Other than those, he continued, there were few hospitals that would allow Jewish doctors on their staff. Temple was an early exception.

“Clearly, the majority of the staff was Christian,” he said, but “at the same time, many of the earliest leaders in Temple’s clinical departments and medical school were Jewish.”

He pointed to the medical school’s history of Jewish deans as well (including himself and Kaiser), such as Sol Sherry, who revolutionized the treatment of heart attacks with the development of thrombolytic therapy and after whom the school’s Thrombosis Research Center is named.

Temple’s medical school — Lewis Katz School of Medicine — itself had a long connection with Einstein. In 1928, it established a teaching relationship with Einstein. Einstein doctors taught Temple students clinical skills and, in turn, obtained faculty appointments, a difficult achievement for a Jewish physician, Malmud said.

For Malmud, Temple’s longstanding tradition to being open to all regardless of religion stands out, especially as he’s served on the admissions committee of the medical school and proudly stated that Temple has never had a quota system for accepting Jews as other schools have.

“If you read about America’s medical education, you will read that at some schools including Harvard, there were strict quotas on the number of Jews that they would accept. That was not unusual at that time to have quotas. I can tell you firsthand that in my years at Temple there has been no such quota.”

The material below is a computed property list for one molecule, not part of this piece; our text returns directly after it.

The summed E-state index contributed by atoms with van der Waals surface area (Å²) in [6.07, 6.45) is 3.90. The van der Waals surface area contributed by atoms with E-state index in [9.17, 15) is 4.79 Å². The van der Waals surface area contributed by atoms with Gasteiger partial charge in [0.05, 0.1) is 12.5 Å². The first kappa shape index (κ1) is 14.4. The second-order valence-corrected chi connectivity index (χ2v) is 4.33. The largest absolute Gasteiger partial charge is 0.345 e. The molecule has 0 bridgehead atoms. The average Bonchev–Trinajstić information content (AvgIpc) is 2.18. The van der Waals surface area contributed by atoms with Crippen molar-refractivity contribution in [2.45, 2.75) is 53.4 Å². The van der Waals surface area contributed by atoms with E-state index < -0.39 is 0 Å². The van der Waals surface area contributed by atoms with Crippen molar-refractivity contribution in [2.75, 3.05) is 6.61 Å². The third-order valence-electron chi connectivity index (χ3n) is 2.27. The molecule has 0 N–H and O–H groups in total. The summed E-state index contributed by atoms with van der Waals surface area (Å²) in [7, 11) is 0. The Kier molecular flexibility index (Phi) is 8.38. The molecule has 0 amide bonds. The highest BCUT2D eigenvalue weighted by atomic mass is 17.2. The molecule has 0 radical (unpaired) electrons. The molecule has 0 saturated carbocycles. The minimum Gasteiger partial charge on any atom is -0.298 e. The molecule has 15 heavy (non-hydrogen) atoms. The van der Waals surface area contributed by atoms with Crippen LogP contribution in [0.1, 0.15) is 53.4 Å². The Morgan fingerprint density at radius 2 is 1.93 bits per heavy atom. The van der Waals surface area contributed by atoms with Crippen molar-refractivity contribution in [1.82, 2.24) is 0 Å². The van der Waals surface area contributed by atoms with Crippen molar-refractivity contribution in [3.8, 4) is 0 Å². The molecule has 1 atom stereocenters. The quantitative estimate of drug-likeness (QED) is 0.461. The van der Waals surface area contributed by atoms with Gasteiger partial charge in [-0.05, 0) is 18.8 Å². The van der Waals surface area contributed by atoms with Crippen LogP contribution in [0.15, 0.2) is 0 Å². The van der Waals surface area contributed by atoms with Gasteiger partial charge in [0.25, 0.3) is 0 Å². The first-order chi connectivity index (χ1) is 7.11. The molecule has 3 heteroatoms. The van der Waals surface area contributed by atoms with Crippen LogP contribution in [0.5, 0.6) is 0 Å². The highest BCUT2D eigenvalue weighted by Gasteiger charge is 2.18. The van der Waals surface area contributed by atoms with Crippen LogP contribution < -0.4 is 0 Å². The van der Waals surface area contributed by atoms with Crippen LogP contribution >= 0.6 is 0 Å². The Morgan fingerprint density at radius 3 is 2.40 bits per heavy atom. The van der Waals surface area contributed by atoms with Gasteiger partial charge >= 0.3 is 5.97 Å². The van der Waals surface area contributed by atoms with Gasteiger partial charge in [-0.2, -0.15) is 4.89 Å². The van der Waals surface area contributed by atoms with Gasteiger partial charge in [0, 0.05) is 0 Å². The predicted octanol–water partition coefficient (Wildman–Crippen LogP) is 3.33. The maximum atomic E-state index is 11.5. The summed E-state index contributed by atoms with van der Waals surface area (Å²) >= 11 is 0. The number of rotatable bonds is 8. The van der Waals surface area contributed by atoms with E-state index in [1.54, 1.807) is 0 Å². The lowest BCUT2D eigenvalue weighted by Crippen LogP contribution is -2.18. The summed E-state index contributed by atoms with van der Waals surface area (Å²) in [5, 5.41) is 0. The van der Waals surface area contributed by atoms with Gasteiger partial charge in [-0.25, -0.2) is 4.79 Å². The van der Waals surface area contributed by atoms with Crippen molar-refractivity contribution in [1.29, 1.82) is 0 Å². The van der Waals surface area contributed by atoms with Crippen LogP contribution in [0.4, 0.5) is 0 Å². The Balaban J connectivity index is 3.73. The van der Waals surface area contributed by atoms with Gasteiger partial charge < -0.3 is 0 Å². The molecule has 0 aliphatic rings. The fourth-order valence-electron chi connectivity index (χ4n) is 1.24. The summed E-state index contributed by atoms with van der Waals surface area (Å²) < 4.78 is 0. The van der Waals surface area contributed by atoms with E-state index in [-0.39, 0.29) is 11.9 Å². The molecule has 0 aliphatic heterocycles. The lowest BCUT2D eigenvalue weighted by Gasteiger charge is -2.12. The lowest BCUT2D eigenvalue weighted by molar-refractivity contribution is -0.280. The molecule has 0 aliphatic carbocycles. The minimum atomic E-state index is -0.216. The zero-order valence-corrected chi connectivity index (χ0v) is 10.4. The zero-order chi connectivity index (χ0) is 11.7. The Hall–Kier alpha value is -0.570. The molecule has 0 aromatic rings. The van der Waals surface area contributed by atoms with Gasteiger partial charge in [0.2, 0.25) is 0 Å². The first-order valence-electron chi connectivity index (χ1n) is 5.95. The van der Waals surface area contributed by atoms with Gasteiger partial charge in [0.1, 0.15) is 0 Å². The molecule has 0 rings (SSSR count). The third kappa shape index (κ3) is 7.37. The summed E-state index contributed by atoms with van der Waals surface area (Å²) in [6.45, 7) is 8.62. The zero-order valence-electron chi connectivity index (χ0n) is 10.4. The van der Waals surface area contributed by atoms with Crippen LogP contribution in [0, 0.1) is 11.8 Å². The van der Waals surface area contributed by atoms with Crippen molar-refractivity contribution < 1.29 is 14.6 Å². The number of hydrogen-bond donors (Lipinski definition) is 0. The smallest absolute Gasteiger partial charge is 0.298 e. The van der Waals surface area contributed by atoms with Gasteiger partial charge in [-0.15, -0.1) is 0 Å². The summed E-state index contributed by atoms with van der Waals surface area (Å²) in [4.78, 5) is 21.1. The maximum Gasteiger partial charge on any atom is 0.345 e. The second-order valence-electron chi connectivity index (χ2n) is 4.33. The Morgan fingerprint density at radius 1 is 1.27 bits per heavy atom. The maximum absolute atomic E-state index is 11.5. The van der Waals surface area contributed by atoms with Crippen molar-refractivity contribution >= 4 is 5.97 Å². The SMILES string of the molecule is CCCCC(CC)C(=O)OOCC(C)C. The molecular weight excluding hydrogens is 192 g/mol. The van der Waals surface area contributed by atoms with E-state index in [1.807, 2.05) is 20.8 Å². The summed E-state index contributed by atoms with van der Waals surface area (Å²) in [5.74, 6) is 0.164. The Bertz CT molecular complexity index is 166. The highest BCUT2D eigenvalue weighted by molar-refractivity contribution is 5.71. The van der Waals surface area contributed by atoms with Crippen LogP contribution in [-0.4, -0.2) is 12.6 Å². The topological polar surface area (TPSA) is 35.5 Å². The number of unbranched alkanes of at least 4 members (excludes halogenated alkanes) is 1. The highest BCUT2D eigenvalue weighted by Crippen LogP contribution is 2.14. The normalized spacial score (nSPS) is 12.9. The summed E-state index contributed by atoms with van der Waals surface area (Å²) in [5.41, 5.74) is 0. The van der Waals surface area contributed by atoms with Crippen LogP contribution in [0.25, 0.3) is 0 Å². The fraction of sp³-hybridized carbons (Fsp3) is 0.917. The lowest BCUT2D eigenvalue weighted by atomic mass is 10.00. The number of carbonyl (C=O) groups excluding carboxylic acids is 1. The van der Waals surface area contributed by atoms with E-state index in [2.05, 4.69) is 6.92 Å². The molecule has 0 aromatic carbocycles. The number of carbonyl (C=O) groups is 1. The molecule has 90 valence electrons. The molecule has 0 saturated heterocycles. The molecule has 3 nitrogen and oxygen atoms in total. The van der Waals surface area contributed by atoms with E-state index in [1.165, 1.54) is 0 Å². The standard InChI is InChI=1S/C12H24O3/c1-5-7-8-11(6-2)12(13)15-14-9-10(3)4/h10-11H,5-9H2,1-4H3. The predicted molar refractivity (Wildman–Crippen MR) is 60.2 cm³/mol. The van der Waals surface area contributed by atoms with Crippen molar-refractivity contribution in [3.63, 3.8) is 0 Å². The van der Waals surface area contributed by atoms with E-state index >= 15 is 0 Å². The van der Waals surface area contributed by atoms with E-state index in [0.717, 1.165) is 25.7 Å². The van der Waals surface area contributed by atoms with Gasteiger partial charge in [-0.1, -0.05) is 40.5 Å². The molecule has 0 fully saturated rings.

For Kaiser, looking ahead to the hospital’s next 125 years doesn’t look much different from its past — though the technology they use may advance.

“The role of the hospital now sort of is twofold,” he said. “One is to continue with the commitment that Temple has always had to serve an underserved population that surrounds us — remember that North Philadelphia is an underserved area, very poor — and the commitment has never wavered here. While at the same time, we are an academic medical center doing all these high-end procedures: lung transplantation, heart transplant, liver transplant, kidney transplant, high-end heart surgery, neurosurgery.

“Temple University Hospital really fulfills both roles, that is being [a] high-end academic medical center doing complex procedures and taking care of the community.”

That also has included furthering its commitment to other areas such as cancer care with the 2011 acquisition of the Fox Chase Cancer Center.

While health care and insurance policies may change (especially given the foggy future of the Affordable Care Act), Kaiser said the mission to serve their community is steadfast and they are prepared for whatever changes the future brings.

The commitment to education — for both medical students as well as those who complete their postgraduate studies at the hospital — is one piece that stands out to Kaiser about its legacy.

“We’re an educational institution and our focus is on education here, and the reason we have the hospital is not just to serve the community, but also to educate our students, so those go hand in hand,” he said. “So we’re an educational institution and that is our focus, we’ll continue to provide an outstanding education for students who come here.”

Contact: [email protected]; 215-832-0740